Story written by Kathryn Smart, NPTS, ’17
While living in Chechnya, it was common for me to be walking down the street and suddenly hear deep voices yelling something in my direction. Sometimes it was someone asking for directions or yelling at me for breaking social norms.
Other times, however, it was the police. All the policemen were tall, sturdy men, who always had their right hands on automatic weapons. And they were always shouting in Chechen. Once, one wanted to check my documents, not expecting to see a U.S. passport. Another time, one yelled at my friend to ensure she showed me Chechen hospitality to its fullest. Other times they were not actually talking to me, but to someone past me. Thankfully, as I studied more with my private tutor, I started being able to guess what the officers wanted and how to respectfully answer to avoid any problems with the Chechen authorities. Language helped bridge those cultural gaps.
I was in Grozny, Chechnya to study female suicide bombers, but as soon as I arrived to the southern Russian republic, I understood that I would have to focus on my Chechen language studies even though Russian is the official language of this small republic, their local language is preferred by most. I needed to know Chechen in order to properly navigate Chechen so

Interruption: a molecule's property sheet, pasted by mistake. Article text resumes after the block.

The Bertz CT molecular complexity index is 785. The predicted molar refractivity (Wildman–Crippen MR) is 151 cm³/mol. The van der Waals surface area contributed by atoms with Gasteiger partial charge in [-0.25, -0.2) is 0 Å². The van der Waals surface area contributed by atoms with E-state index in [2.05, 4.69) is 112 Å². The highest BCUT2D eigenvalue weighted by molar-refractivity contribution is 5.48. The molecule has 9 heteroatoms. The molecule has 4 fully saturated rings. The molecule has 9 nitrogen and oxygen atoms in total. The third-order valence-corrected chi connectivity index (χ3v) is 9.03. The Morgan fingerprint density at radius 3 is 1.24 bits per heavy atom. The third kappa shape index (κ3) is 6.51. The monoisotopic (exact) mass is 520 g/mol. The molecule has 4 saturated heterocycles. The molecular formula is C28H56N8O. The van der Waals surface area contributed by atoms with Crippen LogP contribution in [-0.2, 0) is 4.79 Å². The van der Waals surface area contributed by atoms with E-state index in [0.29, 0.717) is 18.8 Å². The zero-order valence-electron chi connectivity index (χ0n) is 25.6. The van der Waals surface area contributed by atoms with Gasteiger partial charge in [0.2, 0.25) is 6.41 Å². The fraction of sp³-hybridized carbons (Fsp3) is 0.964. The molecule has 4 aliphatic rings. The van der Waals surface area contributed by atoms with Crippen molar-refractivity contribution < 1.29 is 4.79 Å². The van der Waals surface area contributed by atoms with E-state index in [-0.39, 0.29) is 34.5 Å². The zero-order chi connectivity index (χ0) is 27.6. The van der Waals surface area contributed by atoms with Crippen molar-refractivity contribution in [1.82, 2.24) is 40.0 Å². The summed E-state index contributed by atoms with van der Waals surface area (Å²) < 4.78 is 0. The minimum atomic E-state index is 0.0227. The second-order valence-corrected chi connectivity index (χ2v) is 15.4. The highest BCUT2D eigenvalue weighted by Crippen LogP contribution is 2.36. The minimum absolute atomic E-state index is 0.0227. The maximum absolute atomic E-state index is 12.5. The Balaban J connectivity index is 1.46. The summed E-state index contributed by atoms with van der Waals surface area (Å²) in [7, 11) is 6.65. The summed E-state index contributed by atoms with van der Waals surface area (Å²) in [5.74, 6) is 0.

ciety, which is completely different than anything I had ever been exposed to before.
The Graduate Initiative in Russian Studies at The Institute supports its students in undertaking research projects in the Russian Federation with the financial help of the Carnegie Corporation in New York. This initiative made it possible for me to study there.Knowing a foreign language has shaped me personally and professionally.
Learning about another language and culture fosters understanding and it introduced me to other approaches to life different than my own. It has made me less afraid of failure. Mistakes are unavoidable in a foreign language, the only option is to learn from them. Learning a foreign language has also made me more observant and a better listener. When I was in Chechnya, I could not rely solely on verbal communication to understand Chechen society, so I had to watch how people were acting.
I will forever be grateful for these language-learning opportunities. As I finish up my studies at MIIS, I will continue to study both Chechen and Russian. After graduation, I plan to study these two languages indefinitely, because language study is a life-long learning process.